skip navigation

Prosecution Details

Offender Ellement Bros Pty Ltd (ACN: 166 932 216) trading as Ellement Produce


Swipe to see more information
Charge Charge Number Offence Date Date Convicted Regulation Section Penalty Provision Penalty Imposed Date Sentenced
1 RO2510/2022 31/05/2019 19th July 2023 4.37(1)(f) 1.16(2)(b)(i) $15,000.00 30th September 2023
Description of Breach(es)

Being an employer at a workplace, failed to ensure that dangerous parts of a machine were securely fenced or guarded in accordance with regulation 4.29 of the Occupational Safety and Health Regulations 1996 (WA).

Background Details


Ellement Bros Pty Ltd trading as Ellement Produce (the Accused) is an Australian Company, Australian Company number 166 932 216. The offender has two company Directors, who were appointed on 25 November 2013 after taking over their parents established leek farm business. The offender is an operational vegetable farm and packing facility located at 70 Mandogalup Road, Mandogalup WA 6167 (Workplace).


The offender’s employees included a supervisor, contractor for maintenance and a number of employees working at the workplace. They also employed the injured person on a casual basis as a farm labourer and he commenced employment on or around 5 March 2019.


The offender grows and processes leeks, radishes and carrots for retail to supermarkets. The workplace consists of the farm and paddocks, as well as several processing buildings. The incident on 31 May 2019 occurred within the leek processing area of the workplace which consists of a large shed which incorporates conveyors and a Briand leek processing machine. An external conveyor, upon which the leeks are placed, feeds directly into the leek machine. The work process being undertaken at the time of the incident was the offloading and placing of leeks onto the conveyor in preparation for processing. The leek machine is a contained blade cutter which washes and trims the leek ends to a specific size. In order for the leek trimming operation to be successful, the leeks must be lined up at a specific point on the conveyor belt to ensure that the leek is trimmed optimally.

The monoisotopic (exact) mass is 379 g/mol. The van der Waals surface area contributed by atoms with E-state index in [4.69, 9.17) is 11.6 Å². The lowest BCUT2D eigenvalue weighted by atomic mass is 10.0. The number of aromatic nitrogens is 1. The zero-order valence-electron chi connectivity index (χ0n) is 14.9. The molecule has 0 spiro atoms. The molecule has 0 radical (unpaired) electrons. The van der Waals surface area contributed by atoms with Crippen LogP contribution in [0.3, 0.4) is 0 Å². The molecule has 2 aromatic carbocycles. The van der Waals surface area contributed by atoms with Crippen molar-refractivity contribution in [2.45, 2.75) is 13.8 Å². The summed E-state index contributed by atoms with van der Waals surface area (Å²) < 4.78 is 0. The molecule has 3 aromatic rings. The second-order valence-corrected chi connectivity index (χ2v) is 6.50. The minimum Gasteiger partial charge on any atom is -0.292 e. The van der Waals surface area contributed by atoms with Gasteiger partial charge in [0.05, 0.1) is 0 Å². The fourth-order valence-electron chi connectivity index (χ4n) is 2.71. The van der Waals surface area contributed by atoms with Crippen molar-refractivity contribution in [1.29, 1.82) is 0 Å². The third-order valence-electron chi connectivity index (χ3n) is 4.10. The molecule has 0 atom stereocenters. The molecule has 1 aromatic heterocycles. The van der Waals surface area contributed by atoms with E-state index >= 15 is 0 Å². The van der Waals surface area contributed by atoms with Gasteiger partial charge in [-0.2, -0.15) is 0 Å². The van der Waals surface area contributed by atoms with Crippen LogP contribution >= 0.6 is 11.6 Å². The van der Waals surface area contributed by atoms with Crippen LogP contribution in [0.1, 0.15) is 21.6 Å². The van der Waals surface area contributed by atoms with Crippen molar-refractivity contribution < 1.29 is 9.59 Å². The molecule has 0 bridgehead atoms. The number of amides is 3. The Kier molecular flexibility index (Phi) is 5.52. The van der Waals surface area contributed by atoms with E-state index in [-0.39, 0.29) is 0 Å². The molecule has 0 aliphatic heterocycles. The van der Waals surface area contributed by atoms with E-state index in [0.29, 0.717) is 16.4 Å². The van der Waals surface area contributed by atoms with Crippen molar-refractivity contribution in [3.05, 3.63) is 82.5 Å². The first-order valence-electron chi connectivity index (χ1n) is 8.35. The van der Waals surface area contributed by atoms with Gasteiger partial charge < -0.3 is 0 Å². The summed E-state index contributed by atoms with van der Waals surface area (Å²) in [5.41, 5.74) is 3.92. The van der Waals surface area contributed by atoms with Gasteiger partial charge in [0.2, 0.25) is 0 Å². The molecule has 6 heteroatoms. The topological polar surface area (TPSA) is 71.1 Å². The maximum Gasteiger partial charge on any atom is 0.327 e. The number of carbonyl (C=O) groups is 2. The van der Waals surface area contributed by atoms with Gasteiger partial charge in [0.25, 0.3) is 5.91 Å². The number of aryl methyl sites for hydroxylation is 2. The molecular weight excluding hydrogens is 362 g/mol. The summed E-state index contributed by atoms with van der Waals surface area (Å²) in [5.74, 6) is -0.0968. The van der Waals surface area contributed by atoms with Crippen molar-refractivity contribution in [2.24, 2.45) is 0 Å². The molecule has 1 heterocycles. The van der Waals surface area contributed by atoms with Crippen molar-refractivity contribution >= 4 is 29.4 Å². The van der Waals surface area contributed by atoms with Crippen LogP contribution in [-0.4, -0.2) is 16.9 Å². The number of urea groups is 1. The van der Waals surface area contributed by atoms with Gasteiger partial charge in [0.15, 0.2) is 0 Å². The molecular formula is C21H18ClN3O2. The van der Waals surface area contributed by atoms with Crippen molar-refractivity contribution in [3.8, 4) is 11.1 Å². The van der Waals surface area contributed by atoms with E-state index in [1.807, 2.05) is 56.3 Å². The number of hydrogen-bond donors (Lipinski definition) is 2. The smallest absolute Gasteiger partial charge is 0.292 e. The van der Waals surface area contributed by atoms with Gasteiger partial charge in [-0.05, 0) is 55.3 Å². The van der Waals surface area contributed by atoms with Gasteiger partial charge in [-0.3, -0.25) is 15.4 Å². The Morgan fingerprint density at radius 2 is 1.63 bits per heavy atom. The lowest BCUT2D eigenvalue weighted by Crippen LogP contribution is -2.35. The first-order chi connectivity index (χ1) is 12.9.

Within the shed there are several workers on the other side of the leek processing machine who will peel and trim any excess from the product and pack it in readiness for transport. However, processing of the leeks begins outside of the shed, on the external conveyor belts system. The leeks are delivered in a wheel like device used in the paddocks for harvesting. The conveyor has a specially adapted holder that permits these wheels to fit onto the back of them and place the leeks onto the conveyor individually.


In this matter, the hazard at the workplace was the moving parts of the lower conveyor belt attached to the Briand leek processing machine at the workplace, where a body part could be drawn in and crushed or entangled (Hazard).

The Code of Practice titled “Safeguarding of machinery and plant” (Code of Practice) outlines the hazards associated with machinery including unguarded conveyors. The main hazards of a conveyor are the numerous in-running nip points, which present a risk of entanglement, crushing and abrasion. The drive system itself may also pose risks of entanglement or abrasion. It describes the most effective way of controlling this measure by using fixed guards or other controls including electrical isolation, start and stop controls and training.

The Code of Practice also describes the process for evaluating the risk involved in the normal work practices in relation to working around unguarded machinery. This would include assessment of areas of the machine which is not within their normal operational area where there is a possibility of interaction with the hazard. It outlines the requirements as prescribed in the Occupational Safety and Health Regulations 1996 (WA) (Regulations), in particular Regulation 4.29 which requires the hierarchical approach to guarding. If it is practicable to eliminate the risk of a hazard via guarding, then the employer must ensure that the dangerous part is securely fenced or guarded.

Description of the incident

On 31 May 2019, the workplace and the employees of the offender were performing their usual work. The victim observed that there was ‘gunk’ in the lower conveyor (the detritus and waste from the washing and processing procedure) and began looking around the work area. The other employee observed the victim on the ground next to the conveyor holding a leek in his hand and pushing the leek into the roller in order to clear the waste. The other employee states that as this method was not working, the victim began to flick the conveyor with his fingers to dislodge the waste.